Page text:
Will an Attack on Crimea Change the Course of the Ukraine War? | Foreign Policy

Kyiv has shown that it can hit far behind enemy lines, but putting Crimea in play may deal a psychological blow without altering the territorial endgame.

by UKCHP_Admin

Emma Ashford: Good morning, Matt! Are you enjoying the dog days of summer?

Matthew Kroenig: Like many Washingtonians, I am doing my best to avoid the swamp this month. I am currently in La Jolla, California—technically for work, but I hope to make it to the beach at some point.

Although you and I generally take a different approach to foreign policy, I suspect you were also savvy enough to escape the city this month?

EA: I tried, but it’s heating up everywhere: including in Crimea, once a favorite summer vacation spot for Soviet elites and now a conquered territory and a springboard that helps Russia sustain its intervention in Ukraine.

In fact, it is so hot that things are going boom. Reports are saying that Ukrainian special forces are responsible for the massive explosion in Crimea that took out a Russian airfield. It marks a significant escalation in the war: Thus far, the Ukrainians haven’t really been able to stage attacks that far behind Russian lines.

MK: It is a notable development indeed. And I think a positive one for the Western war effort. The Russians reportedly lost at least eight aircraft. It won’t be easy for Russia to replace that much military hardware anytime soon.

I think it is also good for the Ukrainians to strike into territory that Moscow considers to be part of Russia. It never made sense for the Ukrainians to refrain from striking Russian military power in Russia while Russia was actively attacking Ukraine. It was like fighting with one hand tied behind their backs. It’s partly America’s fault of course; the Biden administration was reluctant to provide the Ukrainians with longer-range weapons from the start of the war.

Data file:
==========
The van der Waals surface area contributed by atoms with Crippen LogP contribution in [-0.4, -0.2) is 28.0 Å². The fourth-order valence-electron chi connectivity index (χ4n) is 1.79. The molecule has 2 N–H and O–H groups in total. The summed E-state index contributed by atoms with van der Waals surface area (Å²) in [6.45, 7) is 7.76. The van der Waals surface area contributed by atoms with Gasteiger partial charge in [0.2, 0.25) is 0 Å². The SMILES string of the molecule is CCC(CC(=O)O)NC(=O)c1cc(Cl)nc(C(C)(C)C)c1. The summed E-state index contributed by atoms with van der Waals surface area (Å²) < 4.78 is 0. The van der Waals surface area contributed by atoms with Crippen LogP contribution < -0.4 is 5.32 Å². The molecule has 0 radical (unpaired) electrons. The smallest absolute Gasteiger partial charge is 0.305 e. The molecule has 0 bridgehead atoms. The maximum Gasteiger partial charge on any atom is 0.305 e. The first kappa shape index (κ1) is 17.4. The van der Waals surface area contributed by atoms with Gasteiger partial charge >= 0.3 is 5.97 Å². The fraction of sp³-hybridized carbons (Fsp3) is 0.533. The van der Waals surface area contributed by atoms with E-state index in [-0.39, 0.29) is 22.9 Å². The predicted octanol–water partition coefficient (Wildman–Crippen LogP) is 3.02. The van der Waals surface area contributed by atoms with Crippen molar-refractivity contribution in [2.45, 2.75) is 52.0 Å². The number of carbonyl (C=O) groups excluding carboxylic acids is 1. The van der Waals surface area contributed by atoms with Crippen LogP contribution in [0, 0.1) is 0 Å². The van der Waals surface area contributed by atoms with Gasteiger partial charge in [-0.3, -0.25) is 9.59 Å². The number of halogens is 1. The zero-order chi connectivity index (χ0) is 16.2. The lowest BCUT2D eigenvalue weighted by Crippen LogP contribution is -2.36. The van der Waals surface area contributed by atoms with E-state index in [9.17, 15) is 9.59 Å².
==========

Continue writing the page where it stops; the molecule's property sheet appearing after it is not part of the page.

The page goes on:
I also hope this attack brings the war home in the minds of the Russian people. They may pay more attention to foreign policy with billowing clouds of smoke getting in the way of their sunbathing. Don’t underestimate the psychological impact of this attack, with wealthy Russian vacationers fleeing clogged roads in a panic with explosions in the background. Maybe the Russian people can finally put pressure on the Kremlin to end his invasion.

EA: In all fairness, despite some folks talking about the escalation risk of hitting Russian territory, until this point, it has largely been a question of capability: For the most part, the Ukrainians haven’t been capable of striking back into Russian territory proper. Certainly, there have been some fires at Russian ammunition dumps and fuel depots in recent months, perhaps as a result of sabotage, but this incident is the first the Ukrainians have claimed openly, marking what I suspect will now be a trend.

I’m less sure that this strike will have a significant military impact. You are probably right about the psychological impact—disturbing Russians’ vacations in Crimea and making them feel unsafe—but in military terms, it’s not as important. Air assets have been relatively less useful in this war, and the Russians have massive stockpiles of old Soviet equipment and ammunition to draw from. Some of the other strikes that have taken place, like using the High Mobility Artillery Rocket System to attack Russian supply lines, are probably more militarily significant.

That said, it does all raise the question of where the war in Ukraine goes from here. We are now six months in, and an endpoint looks further away than ever.

MK: Well, speaking of endpoints, this week’s attacks provide more evidence of what the combatants might want. In debates over a final political settlement, some argue that Kyiv should trade land for peace. They say the pre-Feb. 24 borders would be an acceptable outcome—with Russia essentially keeping the territory it took since 2014 in Crimea and eastern Ukraine. Maximalists like me think the goal should be to push Russia out of all the territory it took by force since 2014, including Donetsk, Luhansk, and Crimea.

Of course, it will be up to the Ukrainians to decide how much they want to fight and for what objectives, but on Tuesday, Ukrainian President Volodymyr Zelensky seemed to come down on the side of the maximalists, saying, “This Russian war … began with Crimea and must end with Crimea—with its liberation.

I think this is the right goal, but I suspect you see it differently.

[Source: https://foreignpolicy.com/2022/08/12/crimea-attack-russia-ukraine-war/]


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